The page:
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Life, love and 'Lemon Lima' 

A conversation with filmmaker Suzi Yoonessi

Winner of the Outstanding Narrative Award at the Los Angeles Film Festival, and the Audience Award at the Woodstock Film Festival, writer/director Suzi Yoonessi’s Dear Lemon Lima is a warm, tender drama about a young girl’s coming of age in Fairbanks, Alaska.

It’s one of the competition films at the 2009 Savannah Film Festival.

Vanessa Lemor (played by Savanah Wiltfong) is 13 and heartbroken because her boyfriend, the uber–intelligent but impossibly snobby Phillip Georgey, has dumped her. She pours out her feelings in letters to her imaginary friend, Lemon Lima (it’s pronounced LIME–uh, and not like the capital of Peru).

Dear Lemon Lima tells the story of Vanessa’s growth from a slump–shouldered misfit into a strong young woman who accepts – and learns to cherish – the things that make her different.

The plot turns on an annual school tradition – the Snowstorm Survivor Games, which involve the students demonstrating Eskimo tribal skills.

(Because her long–absent father was Eskimo, everyone assumes Vanessa will be a whiz at such things. In truth, she doesn’t know much about traditions at all, and most of her thoughts revolve around Phillip. This will soon change.)

She falls in with a group of “losers,” all of them banished to the school’s dank weight room during gym class because they have no physical abilities whatsoever.

One of these is a young boy named Hercule, whose over–protective parents have convinced him he’s allergic to everything, including air. So he stays inside all the time.

Vanessa, Hercule and the others decide to form a team and compete in the Games – calling themselves Team FUBAR, until the principal realizes what it means and makes them change the name.

Sweet, touching, funny and heartbreaking, Dear Lemon Lima does not go where you think it will, does not end the way you’d expect.

We spoke with Yoonessi by e–mail this week, while she was screening her film in Sao Paulo, Brazil.

How did you get such natural performances out of children?  Was it a challenge finding your young cast?

Suzi Yoonessi: I worked with casting directors Meg Morman and Sunny Boling to assemble a cast of provocative, young actors with an incredible emotional range.  My first concern was building trust with the actors.  I let them know that I wanted to craft the performances in the film together, as colleagues and friends, so I never patronized them because of their young age – some of the greatest moments and lines are improvised.  I believe it’s important to encourage young actors to trust their instincts, so the performances come from an honest place and don’t feel affected.  My job was to help each actor make a discovery and find a piece of themselves in their characters.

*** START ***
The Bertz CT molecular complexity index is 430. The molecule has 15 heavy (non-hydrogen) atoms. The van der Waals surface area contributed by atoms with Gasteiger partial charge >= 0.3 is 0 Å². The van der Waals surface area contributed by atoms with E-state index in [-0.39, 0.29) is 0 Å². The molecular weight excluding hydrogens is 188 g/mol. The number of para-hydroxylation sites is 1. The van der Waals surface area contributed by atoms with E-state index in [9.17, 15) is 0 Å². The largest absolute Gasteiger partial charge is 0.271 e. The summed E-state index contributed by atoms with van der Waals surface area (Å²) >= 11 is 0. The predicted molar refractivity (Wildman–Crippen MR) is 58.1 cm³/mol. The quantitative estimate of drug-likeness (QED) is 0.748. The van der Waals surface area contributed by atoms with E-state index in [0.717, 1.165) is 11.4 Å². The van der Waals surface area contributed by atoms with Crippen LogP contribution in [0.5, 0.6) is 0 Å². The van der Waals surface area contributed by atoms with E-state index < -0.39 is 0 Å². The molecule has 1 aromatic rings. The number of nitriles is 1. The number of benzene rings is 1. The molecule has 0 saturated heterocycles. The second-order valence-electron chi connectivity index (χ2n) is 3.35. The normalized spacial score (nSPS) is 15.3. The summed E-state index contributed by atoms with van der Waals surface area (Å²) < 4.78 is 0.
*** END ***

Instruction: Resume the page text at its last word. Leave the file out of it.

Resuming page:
I worked with production designer Kay Lee to create a candy–colored environment that captured the magical spirit of Dear Lemon Lima, so the actors were working in a space that captured the tone of the film.

The greatest casting challenge was finding an Alaskan Native teenager to play Vanessa Lemor. The film had a very modest budget, so we couldn’t afford tickets to Alaska. With the support of the local community, fliers and e-mail blasts were circulated, encouraging Alaskan Native girls from all parts of Alaska to upload audition tapes to YouTube and attend a local casting sessions. The final two girls were flown to Seattle, so I could work with them for a couple of days. Savanah Wiltfong had a fiery strength and seemed to be very in touch with and proud of her “inner fubar.”

As a writer, how did you put yourself so accurately into Vanessa’s thoughts, feelings and actions? All the things she writes and draws feel so appropriate for that age.

Suzi Yoonessi: Re–reading passages from my rainbow–studded, childhood diary inspired me to create a story that encourages love and kindness.  The voice of Vanessa Lemor is a faint echo that I was familiar with many years ago.  Channeling my inner 13–year–old girl, I built a library of images, stickers and music that informed the artistic vision.  I turned to the mix CD, sticker–clad pages or a stack of my sister’s childhood diaries when I hit any speed bumps.  The writing process was incredibly painful for me (and everyone around me) because I was making myself very vulnerable, letting down walls that I have built for years and exposing myself to traumatic childhood memories and humiliations.